One article on PainSci cites Wolfe 1990: A Rational Guide to Fibromyalgia
PainSci commentary on Wolfe 1990: ?This page is one of thousands in the PainScience.com bibliography. It is not a general article: it is focused on a single scientific paper, and it may provide only just enough context for the summary to make sense. Links to other papers and more general information are provided wherever possible.
The original 1990 ACR criteria for a diagnosis of fibromyalgia, included in the bibliography mainly for historical significance. They infamously included the “tender points,” which were eventually dropped. For an excellent overview of the evolution of the criteria, see New and Modified Fibromyalgia Diagnostic Criteria. The most recent version of the ACR criteria was published in 2011: see Wolfe.
~ Paul Ingraham
original abstract †Abstracts here may not perfectly match originals, for a variety of technical and practical reasons. Some abstacts are truncated for my purposes here, if they are particularly long-winded and unhelpful. I occasionally add clarifying notes. And I make some minor corrections.
To develop criteria for the classification of fibromyalgia, we studied 558 consecutive patients: 293 patients with fibromyalgia and 265 control patients. Interviews and examinations were performed by trained, blinded assessors. Control patients for the group with primary fibromyalgia were matched for age and sex, and limited to patients with disorders that could be confused with primary fibromyalgia. Control patients for the group with secondary-concomitant fibromyalgia were matched for age, sex, and concomitant rheumatic disorders. Widespread pain (axial plus upper and lower segment plus left- and right-sided pain) was found in 97.6% of all patients with fibromyalgia and in 69.1% of all control patients. The combination of widespread pain and mild or greater tenderness in greater than or equal to 11 of 18 tender point sites yielded a sensitivity of 88.4% and a specificity of 81.1%. Primary fibromyalgia patients and secondary-concomitant fibromyalgia patients did not differ statistically in any major study variable, and the criteria performed equally well in patients with and those without concomitant rheumatic conditions. The newly proposed criteria for the classification of fibromyalgia are 1) widespread pain in combination with 2) tenderness at 11 or more of the 18 specific tender point sites. No exclusions are made for the presence of concomitant radiographic or laboratory abnormalities. At the diagnostic or classification level, the distinction between primary fibromyalgia and secondary-concomitant fibromyalgia (as defined in the text) is abandoned.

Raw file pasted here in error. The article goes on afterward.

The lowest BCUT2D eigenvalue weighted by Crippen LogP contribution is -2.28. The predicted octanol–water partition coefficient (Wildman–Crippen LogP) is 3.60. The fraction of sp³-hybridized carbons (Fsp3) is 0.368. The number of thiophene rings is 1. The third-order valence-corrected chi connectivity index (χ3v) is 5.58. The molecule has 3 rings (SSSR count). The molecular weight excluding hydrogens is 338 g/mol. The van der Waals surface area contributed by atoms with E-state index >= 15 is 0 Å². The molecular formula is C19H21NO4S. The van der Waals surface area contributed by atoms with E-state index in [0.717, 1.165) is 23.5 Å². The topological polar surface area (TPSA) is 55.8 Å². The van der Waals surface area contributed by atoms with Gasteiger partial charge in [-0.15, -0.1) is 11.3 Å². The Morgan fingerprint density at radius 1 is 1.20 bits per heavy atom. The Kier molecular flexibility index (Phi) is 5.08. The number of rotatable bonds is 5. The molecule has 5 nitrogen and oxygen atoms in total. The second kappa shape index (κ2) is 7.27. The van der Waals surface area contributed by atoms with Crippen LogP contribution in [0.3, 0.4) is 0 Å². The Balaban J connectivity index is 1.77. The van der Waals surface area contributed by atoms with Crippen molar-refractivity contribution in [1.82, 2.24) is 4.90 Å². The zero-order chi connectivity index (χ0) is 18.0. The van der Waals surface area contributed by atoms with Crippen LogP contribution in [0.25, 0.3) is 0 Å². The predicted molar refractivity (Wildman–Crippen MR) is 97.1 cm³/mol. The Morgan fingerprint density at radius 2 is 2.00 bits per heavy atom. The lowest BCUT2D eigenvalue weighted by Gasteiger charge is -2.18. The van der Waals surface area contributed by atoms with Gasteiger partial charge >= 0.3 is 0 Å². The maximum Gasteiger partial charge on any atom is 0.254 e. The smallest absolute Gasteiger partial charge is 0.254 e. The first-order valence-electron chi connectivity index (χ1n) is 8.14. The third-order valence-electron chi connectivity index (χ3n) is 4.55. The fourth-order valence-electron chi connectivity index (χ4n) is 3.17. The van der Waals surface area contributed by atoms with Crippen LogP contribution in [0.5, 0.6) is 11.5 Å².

- “New and Modified Fibromyalgia Diagnostic Criteria,” Neha Garg, www.rheumatologynetwork.com.
- “The American College of Rheumatology preliminary diagnostic criteria for fibromyalgia and measurement of symptom severity,” Frederick Wolfe, Daniel J Clauw, Mary-Ann Fitzcharles, Don L Goldenberg, Robert S Katz, Philip Mease, Anthony S Russell, I Jon Russell, John B Winfield, and Muhammad B Yunus, Arthritis Care Res (Hoboken), 2010.
- “Fibromyalgia criteria and severity scales for clinical and epidemiological studies: a modification of the ACR Preliminary Diagnostic Criteria for Fibromyalgia,” Frederick Wolfe, Daniel J Clauw, Mary-Ann Fitzcharles, Don L Goldenberg, Winfried Häuser, Robert S Katz, Philip Mease, Anthony S Russell, I Jon Russell, and John B Winfield, Journal of Rheumatology, 2011.
- “Editorial: the status of fibromyalgia criteria,” Frederick Wolfe, Arthritis Rheumatol, 2015.
- “Implications of proposed fibromyalgia criteria across other functional pain syndromes,” N Egloff, R von Känel, V Müller, U T Egle, G Kokinogenis, S Lederbogen, B Durrer, and S Stauber, Scandinavian Journal of Rheumatology, 2015.
This page is part of the PainScience BIBLIOGRAPHY, which contains plain language summaries of thousands of scientific papers & others sources. It’s like a highly specialized blog. A few highlights:
- Photobiomodulation therapy is not better than placebo in patients with chronic nonspecific low back pain: a randomised placebo-controlled trial. Guimarães 2021 Pain.
- No effect of creatine monohydrate supplementation on inflammatory and cartilage degradation biomarkers in individuals with knee osteoarthritis. Cornish 2018 Nutr Res.
- The CANBACK trial: a randomised, controlled clinical trial of oral cannabidiol for people presenting to the emergency department with acute low back pain. Bebee 2021 Med J Aust.
- Relationships Between Sleep Quality and Pain-Related Factors for People with Chronic Low Back Pain: Tests of Reciprocal and Time of Day Effects. Gerhart 2017 Ann Behav Med.
- Modulation in the elastic properties of gastrocnemius muscle heads in individuals with plantar fasciitis and its relationship with pain. Zhou 2020 Sci Rep.